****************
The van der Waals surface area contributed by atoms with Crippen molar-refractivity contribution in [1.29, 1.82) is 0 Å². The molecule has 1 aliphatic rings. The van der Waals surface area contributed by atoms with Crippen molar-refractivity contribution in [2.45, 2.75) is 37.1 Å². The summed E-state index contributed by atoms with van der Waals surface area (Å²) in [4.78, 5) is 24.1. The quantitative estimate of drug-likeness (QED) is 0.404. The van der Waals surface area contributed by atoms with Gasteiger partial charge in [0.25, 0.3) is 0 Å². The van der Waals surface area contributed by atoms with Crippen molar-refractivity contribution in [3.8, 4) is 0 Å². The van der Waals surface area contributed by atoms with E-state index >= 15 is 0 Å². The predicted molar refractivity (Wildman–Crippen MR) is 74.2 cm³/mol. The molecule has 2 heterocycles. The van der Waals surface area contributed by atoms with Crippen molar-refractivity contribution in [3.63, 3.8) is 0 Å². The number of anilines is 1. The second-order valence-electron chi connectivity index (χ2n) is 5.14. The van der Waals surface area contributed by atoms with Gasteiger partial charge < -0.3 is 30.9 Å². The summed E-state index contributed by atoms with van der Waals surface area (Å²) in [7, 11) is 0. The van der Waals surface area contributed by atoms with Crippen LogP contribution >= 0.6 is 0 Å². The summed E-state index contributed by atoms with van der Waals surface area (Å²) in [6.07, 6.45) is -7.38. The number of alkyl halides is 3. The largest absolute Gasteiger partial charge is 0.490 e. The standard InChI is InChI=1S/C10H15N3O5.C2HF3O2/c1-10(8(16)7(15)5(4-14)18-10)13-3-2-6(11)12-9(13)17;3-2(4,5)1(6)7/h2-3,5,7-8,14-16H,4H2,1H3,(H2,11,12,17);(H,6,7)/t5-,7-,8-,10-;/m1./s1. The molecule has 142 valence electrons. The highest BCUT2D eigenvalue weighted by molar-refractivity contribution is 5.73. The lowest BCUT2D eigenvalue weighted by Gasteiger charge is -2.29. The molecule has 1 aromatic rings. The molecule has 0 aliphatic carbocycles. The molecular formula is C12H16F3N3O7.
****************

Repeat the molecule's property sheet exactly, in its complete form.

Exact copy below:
The van der Waals surface area contributed by atoms with Crippen molar-refractivity contribution in [1.29, 1.82) is 0 Å². The molecule has 1 aliphatic rings. The van der Waals surface area contributed by atoms with Crippen molar-refractivity contribution in [2.45, 2.75) is 37.1 Å². The summed E-state index contributed by atoms with van der Waals surface area (Å²) in [4.78, 5) is 24.1. The quantitative estimate of drug-likeness (QED) is 0.404. The van der Waals surface area contributed by atoms with Gasteiger partial charge in [0.25, 0.3) is 0 Å². The van der Waals surface area contributed by atoms with Crippen molar-refractivity contribution in [3.8, 4) is 0 Å². The van der Waals surface area contributed by atoms with E-state index >= 15 is 0 Å². The predicted molar refractivity (Wildman–Crippen MR) is 74.2 cm³/mol. The molecule has 2 heterocycles. The van der Waals surface area contributed by atoms with Crippen molar-refractivity contribution in [3.63, 3.8) is 0 Å². The number of anilines is 1. The second-order valence-electron chi connectivity index (χ2n) is 5.14. The van der Waals surface area contributed by atoms with Gasteiger partial charge < -0.3 is 30.9 Å². The summed E-state index contributed by atoms with van der Waals surface area (Å²) in [7, 11) is 0. The van der Waals surface area contributed by atoms with Crippen LogP contribution >= 0.6 is 0 Å². The summed E-state index contributed by atoms with van der Waals surface area (Å²) in [6.07, 6.45) is -7.38. The number of alkyl halides is 3. The largest absolute Gasteiger partial charge is 0.490 e. The standard InChI is InChI=1S/C10H15N3O5.C2HF3O2/c1-10(8(16)7(15)5(4-14)18-10)13-3-2-6(11)12-9(13)17;3-2(4,5)1(6)7/h2-3,5,7-8,14-16H,4H2,1H3,(H2,11,12,17);(H,6,7)/t5-,7-,8-,10-;/m1./s1. The molecule has 142 valence electrons. The highest BCUT2D eigenvalue weighted by molar-refractivity contribution is 5.73. The lowest BCUT2D eigenvalue weighted by Gasteiger charge is -2.29. The molecule has 1 aromatic rings. The molecule has 0 aliphatic carbocycles. The molecular formula is C12H16F3N3O7.